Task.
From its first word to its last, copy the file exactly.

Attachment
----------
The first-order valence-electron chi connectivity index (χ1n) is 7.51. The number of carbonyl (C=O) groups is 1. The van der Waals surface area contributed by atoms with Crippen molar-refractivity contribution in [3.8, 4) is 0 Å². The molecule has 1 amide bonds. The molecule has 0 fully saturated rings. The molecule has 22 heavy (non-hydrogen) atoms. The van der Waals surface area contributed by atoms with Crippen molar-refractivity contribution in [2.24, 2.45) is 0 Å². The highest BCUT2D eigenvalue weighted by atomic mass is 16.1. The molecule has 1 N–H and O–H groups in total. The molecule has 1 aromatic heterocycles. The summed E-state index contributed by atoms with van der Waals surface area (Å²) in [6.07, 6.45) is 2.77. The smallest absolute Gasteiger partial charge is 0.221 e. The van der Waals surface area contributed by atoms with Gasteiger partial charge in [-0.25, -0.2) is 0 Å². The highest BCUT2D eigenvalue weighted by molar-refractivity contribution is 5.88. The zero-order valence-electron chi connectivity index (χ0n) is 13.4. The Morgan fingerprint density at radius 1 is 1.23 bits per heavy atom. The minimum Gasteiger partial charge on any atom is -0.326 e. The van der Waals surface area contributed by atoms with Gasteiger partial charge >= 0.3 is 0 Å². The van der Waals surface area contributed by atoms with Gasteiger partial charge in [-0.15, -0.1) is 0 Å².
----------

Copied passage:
The first-order valence-electron chi connectivity index (χ1n) is 7.51. The number of carbonyl (C=O) groups is 1. The van der Waals surface area contributed by atoms with Crippen molar-refractivity contribution in [3.8, 4) is 0 Å². The molecule has 1 amide bonds. The molecule has 0 fully saturated rings. The molecule has 22 heavy (non-hydrogen) atoms. The van der Waals surface area contributed by atoms with Crippen molar-refractivity contribution in [2.24, 2.45) is 0 Å². The highest BCUT2D eigenvalue weighted by atomic mass is 16.1. The molecule has 1 N–H and O–H groups in total. The molecule has 1 aromatic heterocycles. The summed E-state index contributed by atoms with van der Waals surface area (Å²) in [6.07, 6.45) is 2.77. The smallest absolute Gasteiger partial charge is 0.221 e. The van der Waals surface area contributed by atoms with Gasteiger partial charge in [-0.25, -0.2) is 0 Å². The highest BCUT2D eigenvalue weighted by molar-refractivity contribution is 5.88. The zero-order valence-electron chi connectivity index (χ0n) is 13.4. The Morgan fingerprint density at radius 1 is 1.23 bits per heavy atom. The minimum Gasteiger partial charge on any atom is -0.326 e. The van der Waals surface area contributed by atoms with Gasteiger partial charge >= 0.3 is 0 Å². The van der Waals surface area contributed by atoms with Gasteiger partial charge in [-0.15, -0.1) is 0 Å².